UH Receives Tree Campus USA Designation for Fourth Straight Year

The University of Houston has been recognized as a Tree Campus USA institution by the Arbor Day Foundation, marking the fourth consecutive year UH has earned the distinction.

Universities and colleges across the country can apply for the designation, which recognizes schools for being active stewards of the natural landscape of their campuses.

“Achieving this certification affirms our commitment to ensure that tree preservation continues and tree protection is at the center of grounds maintenance and care,” said Michael Mendoza, sustainability manager for the UH Office of Sustainability. “The trees at UH are an integral part of the campus’ identity and a valuable natural resource.”

UH is one of 32 schools in Texas and 368 nationwide this year to earn the Tree Campus USA distinction, which is not awarded unless an institution meets five standards.

Mendoza said the Tree Campus USA certification affords the University the opportunity to create discussions around tree protection and tree replacement in the face of rapid campus growth, especially with new construction and renovations. 

He hopes outdoor spaces surrounding buildings under construction are considered an integral part of those projects, since those areas help create the aesthetic and “feel” of the campus.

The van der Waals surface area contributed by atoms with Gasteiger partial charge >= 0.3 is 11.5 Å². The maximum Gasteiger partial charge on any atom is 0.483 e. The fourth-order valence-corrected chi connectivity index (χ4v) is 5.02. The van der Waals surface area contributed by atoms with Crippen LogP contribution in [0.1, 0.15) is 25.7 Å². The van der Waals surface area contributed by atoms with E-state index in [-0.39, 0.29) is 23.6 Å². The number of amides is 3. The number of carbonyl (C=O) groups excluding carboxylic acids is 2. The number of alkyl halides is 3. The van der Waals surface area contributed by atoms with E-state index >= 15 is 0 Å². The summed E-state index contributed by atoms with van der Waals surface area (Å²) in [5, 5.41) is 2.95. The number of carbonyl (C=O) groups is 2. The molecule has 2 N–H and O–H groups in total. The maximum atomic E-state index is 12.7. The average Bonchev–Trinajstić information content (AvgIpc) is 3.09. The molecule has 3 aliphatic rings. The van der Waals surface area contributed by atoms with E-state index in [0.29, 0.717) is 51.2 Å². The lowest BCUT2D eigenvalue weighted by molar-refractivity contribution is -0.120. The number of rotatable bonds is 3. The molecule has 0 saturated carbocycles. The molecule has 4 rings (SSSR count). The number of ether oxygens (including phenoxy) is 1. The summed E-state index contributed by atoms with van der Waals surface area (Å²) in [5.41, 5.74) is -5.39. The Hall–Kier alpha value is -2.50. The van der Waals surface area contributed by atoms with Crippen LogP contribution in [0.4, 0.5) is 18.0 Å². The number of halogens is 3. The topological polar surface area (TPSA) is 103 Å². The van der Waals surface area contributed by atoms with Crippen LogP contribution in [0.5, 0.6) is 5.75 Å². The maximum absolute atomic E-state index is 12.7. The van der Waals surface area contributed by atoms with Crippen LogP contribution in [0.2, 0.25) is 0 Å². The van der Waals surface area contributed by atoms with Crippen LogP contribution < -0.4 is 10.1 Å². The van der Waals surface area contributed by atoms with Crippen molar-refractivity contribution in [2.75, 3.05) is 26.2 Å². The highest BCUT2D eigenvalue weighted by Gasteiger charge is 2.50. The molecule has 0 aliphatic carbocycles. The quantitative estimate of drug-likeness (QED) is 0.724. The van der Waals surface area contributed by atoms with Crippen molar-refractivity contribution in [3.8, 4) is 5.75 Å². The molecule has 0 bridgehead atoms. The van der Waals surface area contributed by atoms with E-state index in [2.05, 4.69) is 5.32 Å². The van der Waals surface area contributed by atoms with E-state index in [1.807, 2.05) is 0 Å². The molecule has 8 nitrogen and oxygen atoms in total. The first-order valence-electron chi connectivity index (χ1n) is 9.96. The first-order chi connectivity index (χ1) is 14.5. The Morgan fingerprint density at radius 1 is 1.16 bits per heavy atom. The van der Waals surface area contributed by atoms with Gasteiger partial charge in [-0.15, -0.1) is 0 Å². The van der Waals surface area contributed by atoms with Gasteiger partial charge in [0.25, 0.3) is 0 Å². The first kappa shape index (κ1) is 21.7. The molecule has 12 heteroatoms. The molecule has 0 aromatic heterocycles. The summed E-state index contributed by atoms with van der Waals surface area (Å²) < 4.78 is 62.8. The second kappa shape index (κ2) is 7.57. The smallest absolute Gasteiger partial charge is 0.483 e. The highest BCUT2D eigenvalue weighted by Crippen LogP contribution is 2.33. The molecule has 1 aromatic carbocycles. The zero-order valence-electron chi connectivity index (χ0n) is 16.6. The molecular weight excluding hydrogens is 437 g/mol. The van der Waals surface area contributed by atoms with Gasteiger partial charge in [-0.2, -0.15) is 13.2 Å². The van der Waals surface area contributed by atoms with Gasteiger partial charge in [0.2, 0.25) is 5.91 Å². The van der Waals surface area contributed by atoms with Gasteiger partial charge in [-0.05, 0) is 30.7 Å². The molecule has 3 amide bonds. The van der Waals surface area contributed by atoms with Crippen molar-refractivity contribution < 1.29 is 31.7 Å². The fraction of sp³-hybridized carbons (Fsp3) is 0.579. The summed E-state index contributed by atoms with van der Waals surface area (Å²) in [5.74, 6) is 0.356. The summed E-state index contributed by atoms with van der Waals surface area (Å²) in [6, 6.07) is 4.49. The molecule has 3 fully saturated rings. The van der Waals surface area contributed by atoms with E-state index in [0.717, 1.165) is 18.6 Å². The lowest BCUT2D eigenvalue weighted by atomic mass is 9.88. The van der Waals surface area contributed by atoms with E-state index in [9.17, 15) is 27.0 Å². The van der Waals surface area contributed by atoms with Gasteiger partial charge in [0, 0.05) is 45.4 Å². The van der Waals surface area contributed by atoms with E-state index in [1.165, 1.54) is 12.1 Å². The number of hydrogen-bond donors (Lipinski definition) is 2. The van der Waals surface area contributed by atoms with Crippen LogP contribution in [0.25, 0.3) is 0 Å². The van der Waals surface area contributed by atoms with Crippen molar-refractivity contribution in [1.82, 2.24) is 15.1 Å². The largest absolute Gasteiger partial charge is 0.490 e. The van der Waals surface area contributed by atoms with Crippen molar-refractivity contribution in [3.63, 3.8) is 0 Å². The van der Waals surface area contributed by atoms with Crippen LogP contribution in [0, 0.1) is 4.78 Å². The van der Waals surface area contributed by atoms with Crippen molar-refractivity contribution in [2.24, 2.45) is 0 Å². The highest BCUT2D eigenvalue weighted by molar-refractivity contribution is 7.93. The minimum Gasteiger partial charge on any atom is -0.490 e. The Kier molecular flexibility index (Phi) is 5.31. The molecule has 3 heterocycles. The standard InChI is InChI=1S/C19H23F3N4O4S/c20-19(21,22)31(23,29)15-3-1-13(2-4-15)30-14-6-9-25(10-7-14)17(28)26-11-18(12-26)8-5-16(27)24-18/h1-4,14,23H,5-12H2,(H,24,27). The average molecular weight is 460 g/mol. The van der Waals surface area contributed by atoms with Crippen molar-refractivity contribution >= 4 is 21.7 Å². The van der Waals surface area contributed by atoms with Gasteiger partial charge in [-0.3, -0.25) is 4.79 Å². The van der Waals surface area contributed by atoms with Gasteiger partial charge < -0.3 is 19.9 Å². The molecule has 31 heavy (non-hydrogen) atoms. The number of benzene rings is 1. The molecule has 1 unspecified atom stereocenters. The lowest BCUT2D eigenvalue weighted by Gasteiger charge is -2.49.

“We hope to grow canopy coverage and expand campus forested areas to provide a park-like setting for everyone to enjoy,” he said. “Not only for the shade, as Houston can get very warm in the summer, but also for the peace and calm that outdoor experiences provide. We all can use a little more peace and calm.” 

Last year, Facilities Services conducted a tree survey, which found there are more than 3,350 trees on campus.

“We estimate the total is much higher than that, but for now we have surveyed and recorded 3,350 trees,” said Mendoza, who helped analyze the survey results.

Apart from a tree care plan that the Office of Sustainability created in 2015, the department also advocates for design guidelines and campus standards that favor sustainable practices. Those practices focus not just on beautification, but also on low-impact development for storm water management, maintaining green edges of campus and stewardship of the University’s natural resources.

As part of the campus tree-preservation efforts, the Office of Sustainability holds an Arbor Day observance every November, during which volunteers participate in tree-planting activities.   

“We’re excited about what is happening and what is to come for UH,” Mendoza said. “We encourage anyone interested in participating to check in with the Office of Sustainability in November so that together we can join the rest of Texas to observe Arbor Day and keep preserving trees.”